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Beijing Olympics: China blocks all protest requests, detained some applicants

Posted by Author on August 20, 2008

By Richard Spencer in Beijing, The Telegraph, UK, 18 Aug 2008-

According to official figures released through state media in China, 149 people in total submitted the 77 applications, including three foreigners.

But despite their hope that they would for the first time be able to make a political point against the Chinese government legally and under the eyes of the world, the three parks which had been set aside for the purpose remain empty.

A police spokesman said that while 77 applications were put forward, of these 74 “were properly addressed by relevant authorities or departments through consultations” and had been withdrawn.

This usually means that complaints against officials over corruption, land confiscation and other local issues have been referred back to the very authorities that are subject of complaint.

Two had been “suspended” because they did not follow proper procedures – one because the applicants wanted to include children, who are not allowed to participate. The final application was “vetoed” by the public security bureau – Beijing’s police headquarters – because it was “in violation of China’s law on demonstrations and protests”.

It was stipulated in advance that protests could not violate “national, social and collective interests” – likely to rule out many major causes such as autonomy for Tibet, or greater democracy.

The promise of protest zones, intended as a sop to complaints over China’s human rights record, has caused some of the bitterest rows between international media and the Beijing and International Olympic Committees. Inquiries to the Beijing Olympic committee have been repeatedly referred to police without success.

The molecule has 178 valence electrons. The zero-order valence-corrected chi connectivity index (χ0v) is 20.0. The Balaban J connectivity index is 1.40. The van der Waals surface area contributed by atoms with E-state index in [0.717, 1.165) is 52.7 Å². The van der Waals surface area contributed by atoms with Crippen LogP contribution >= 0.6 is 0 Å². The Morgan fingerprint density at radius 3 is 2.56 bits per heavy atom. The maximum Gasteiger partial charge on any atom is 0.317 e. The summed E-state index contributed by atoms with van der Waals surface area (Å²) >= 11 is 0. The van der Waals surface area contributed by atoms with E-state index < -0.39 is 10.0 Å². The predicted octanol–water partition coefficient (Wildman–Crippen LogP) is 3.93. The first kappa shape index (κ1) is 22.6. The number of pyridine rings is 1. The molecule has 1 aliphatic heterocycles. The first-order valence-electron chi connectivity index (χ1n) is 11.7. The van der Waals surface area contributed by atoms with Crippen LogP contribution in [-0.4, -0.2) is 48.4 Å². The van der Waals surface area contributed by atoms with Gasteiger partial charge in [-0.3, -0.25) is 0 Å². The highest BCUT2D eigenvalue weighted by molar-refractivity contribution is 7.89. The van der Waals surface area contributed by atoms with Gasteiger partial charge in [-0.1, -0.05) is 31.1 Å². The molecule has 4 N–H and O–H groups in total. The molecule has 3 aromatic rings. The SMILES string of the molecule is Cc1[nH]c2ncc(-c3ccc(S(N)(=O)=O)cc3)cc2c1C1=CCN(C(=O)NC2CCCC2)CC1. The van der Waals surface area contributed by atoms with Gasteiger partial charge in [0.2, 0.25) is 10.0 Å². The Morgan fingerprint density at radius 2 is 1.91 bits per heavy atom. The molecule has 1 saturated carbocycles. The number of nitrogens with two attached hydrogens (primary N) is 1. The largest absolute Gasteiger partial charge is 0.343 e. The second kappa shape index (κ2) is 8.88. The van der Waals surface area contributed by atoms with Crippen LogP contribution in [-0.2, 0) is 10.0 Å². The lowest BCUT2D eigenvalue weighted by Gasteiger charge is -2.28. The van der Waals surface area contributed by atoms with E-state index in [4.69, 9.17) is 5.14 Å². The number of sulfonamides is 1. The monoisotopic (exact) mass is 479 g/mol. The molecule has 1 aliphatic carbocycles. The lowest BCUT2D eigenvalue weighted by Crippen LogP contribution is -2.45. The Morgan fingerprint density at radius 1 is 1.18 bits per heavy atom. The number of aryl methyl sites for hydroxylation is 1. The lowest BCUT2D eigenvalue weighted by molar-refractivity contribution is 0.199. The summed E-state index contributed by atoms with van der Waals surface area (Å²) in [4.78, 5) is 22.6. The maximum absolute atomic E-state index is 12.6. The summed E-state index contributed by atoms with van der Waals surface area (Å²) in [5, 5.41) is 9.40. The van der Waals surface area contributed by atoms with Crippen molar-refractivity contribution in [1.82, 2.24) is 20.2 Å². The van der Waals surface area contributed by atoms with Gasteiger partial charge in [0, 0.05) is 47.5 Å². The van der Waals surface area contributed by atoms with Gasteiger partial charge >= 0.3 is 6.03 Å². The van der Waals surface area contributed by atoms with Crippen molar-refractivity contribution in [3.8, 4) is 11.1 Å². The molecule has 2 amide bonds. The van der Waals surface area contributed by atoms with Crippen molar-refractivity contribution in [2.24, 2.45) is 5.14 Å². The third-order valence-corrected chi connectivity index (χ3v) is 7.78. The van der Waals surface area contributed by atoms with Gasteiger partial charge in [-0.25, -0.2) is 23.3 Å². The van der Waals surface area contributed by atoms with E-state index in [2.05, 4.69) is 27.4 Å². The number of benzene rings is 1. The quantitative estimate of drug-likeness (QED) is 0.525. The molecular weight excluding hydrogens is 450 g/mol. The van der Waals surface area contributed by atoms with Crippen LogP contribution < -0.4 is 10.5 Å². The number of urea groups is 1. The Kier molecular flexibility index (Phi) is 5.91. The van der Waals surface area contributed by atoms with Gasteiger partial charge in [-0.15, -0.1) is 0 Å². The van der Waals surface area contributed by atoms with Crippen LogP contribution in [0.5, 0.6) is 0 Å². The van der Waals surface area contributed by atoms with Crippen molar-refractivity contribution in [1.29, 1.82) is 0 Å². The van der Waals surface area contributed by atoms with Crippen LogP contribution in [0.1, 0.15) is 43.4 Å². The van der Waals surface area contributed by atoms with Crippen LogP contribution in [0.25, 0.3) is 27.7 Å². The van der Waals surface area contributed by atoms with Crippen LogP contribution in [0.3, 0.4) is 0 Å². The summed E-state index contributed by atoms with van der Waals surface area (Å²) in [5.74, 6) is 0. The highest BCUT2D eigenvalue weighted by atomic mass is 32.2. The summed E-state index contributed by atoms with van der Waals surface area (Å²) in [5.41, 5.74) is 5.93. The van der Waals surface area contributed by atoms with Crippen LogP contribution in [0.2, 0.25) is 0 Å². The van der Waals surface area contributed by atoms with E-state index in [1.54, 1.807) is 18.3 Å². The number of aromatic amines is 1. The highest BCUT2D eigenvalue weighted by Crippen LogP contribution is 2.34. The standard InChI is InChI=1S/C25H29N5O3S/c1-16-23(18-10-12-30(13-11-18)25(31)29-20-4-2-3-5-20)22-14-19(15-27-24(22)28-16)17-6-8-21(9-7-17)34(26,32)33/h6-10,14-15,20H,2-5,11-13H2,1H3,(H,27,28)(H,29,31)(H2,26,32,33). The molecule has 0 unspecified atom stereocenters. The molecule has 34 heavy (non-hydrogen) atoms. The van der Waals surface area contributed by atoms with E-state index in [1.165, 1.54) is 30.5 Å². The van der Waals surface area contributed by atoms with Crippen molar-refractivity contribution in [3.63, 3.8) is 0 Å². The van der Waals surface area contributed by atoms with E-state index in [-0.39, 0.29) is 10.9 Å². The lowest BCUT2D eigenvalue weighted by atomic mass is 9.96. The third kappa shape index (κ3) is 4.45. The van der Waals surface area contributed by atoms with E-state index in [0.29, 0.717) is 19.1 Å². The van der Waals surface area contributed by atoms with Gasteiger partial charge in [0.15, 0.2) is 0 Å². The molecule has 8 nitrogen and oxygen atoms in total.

“To date, what had been announced publicly doesn’t appear, in reality, to be happening, and a number of questions are being asked,” said Giselle Davies, chief spokesman of the IOC. “The IOC is keen to see those questions answered by the relevant authorities.”

Human Rights Watch and other groups claim that several of those who have tried to submit applications were subsequently detained by police and have not been seen since.

Nicholas Bequelin, a Hong Kong-based researcher for HRW, said the Olympics had set back the development of human rights in China.

“The Games have not helped, they have actually slowed down work that was progressing and increased abuses,” he said.

Meanwhile, an American Christian group staged a brief sit-in in Kunming airport in the south-west of the country after having 315 bibles taken from them by customs officials. Chinese law bans proselytising, but allows one bible per person for personal use.

– Original: Beijing Olympics: Chinese police block all protests , The Telegraph

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